Pursuit of Happiness

Through the viewfinder

Rajdeep Endow, MD, Sapient India, takes to street photography whenever he can find the time

Vishal Koul

Till I went to college, my approach to photography could have been summarised as: Aim the camera at the subject and press the button. And then an engineer friend introduced me to photography.

It was a steep learning curve — I learnt of the relationship between aperture, shutter speed and film speed, understood the depth of field, the rule of thirds, hyper-focal distance and panning. Enough to start showing off. I saved enough money and bought my first camera — a Zenit 12cd, a fully manual Russian SLR...

This is Rajdeep Endow, MD, Sapient India, writing in a company blog shared with 7,000-fellow workers in India — they don’t call them employees — on how his passion for photography helped him become a better professional. 

Quoting legendary photographer Elliott Erwin, Endow says his biggest learning while pursuing his passion has been: “All the technique in the world cannot compensate for an inability to notice”. Simply put, there is no substitute for the powers of acute observation.

“Photography has given me perspective,” says the 42-year old IIM, Ahmedabad graduate, and computer engineer. Endow has had a 10-year stint at Sapient, a US-headquartered company, in leadership positions, before taking over as MD of India operations in December last year. His passion for street photography has made him value the beauty in everyday things. One of the first lessons he picked up while learning photography was — you make a photograph, not take a photo.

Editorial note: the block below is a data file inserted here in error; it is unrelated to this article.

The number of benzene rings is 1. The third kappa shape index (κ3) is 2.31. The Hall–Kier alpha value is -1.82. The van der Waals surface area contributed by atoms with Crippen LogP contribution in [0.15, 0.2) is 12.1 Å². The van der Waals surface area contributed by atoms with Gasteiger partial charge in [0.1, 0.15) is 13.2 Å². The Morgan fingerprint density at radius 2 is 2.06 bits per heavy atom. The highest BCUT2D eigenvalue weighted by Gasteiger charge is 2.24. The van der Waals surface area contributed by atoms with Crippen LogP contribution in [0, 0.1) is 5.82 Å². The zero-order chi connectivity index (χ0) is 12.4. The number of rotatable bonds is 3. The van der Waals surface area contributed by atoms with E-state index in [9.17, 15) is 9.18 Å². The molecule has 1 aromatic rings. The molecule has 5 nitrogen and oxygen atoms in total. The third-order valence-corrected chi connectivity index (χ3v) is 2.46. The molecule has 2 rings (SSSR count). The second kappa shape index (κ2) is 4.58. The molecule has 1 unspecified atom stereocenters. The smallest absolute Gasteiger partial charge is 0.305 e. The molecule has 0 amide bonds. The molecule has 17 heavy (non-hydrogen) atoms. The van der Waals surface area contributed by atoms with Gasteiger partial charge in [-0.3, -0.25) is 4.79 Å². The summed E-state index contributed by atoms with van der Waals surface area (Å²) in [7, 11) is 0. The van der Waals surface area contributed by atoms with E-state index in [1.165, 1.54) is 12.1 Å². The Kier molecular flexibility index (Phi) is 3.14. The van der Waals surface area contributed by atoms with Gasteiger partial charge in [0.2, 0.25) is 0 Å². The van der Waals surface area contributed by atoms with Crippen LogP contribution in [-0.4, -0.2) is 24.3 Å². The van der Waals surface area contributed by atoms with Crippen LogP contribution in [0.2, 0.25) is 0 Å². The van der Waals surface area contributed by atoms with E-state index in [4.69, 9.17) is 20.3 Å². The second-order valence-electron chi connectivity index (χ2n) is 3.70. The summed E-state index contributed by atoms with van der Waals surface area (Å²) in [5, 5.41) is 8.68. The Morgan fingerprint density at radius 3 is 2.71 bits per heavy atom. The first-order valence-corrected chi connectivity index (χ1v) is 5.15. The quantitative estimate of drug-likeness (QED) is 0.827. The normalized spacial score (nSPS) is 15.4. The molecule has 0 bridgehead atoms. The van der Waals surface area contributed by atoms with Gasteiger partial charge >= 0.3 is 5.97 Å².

His usual modus operandi is to take a walk, absorb the environment, anticipate a situation that captures the moment, before finally pressing the shutter. For Endow, more than aesthetics, each shot has to convey a meaning. His pet themes are — interaction among people in an urban setting, bonding among individuals, or something that captures the pace of a city. Markets, cafes, gatherings around churches or streets are his favourite haunts.  

Over the years, Endow has upgraded his camera gear several times — spending ₹6 lakh till date — and he now uses a Leica Pathfinder, which he finds most unobtrusive during his street shoots. 

He generally carries his camera along everywhere, and on business trips that is at least a week long. Over the last 15 years, he has hit the streets with his camera in at least 20-odd cities across the globe. Vienna, Hong Kong and Mumbai are his favourite shoot destinations, while high on his to-shoot list are old Delhi, Vietnam and Paris.

His personal digital photo library is already 3,000 strong, which he keeps cropping from time to time. Once in a while he handpicks six or seven of his photographs for display in his study at his home. On the wish list is a public exhibition of his collection in another two years. 

Looking back at his “photographic journey” Endow’s message to his co-workers — as he writes in his blog — is: “A great idea, when implemented through great engineering, can change the world. As an idea engineer, do not put the engineering ahead of the idea.”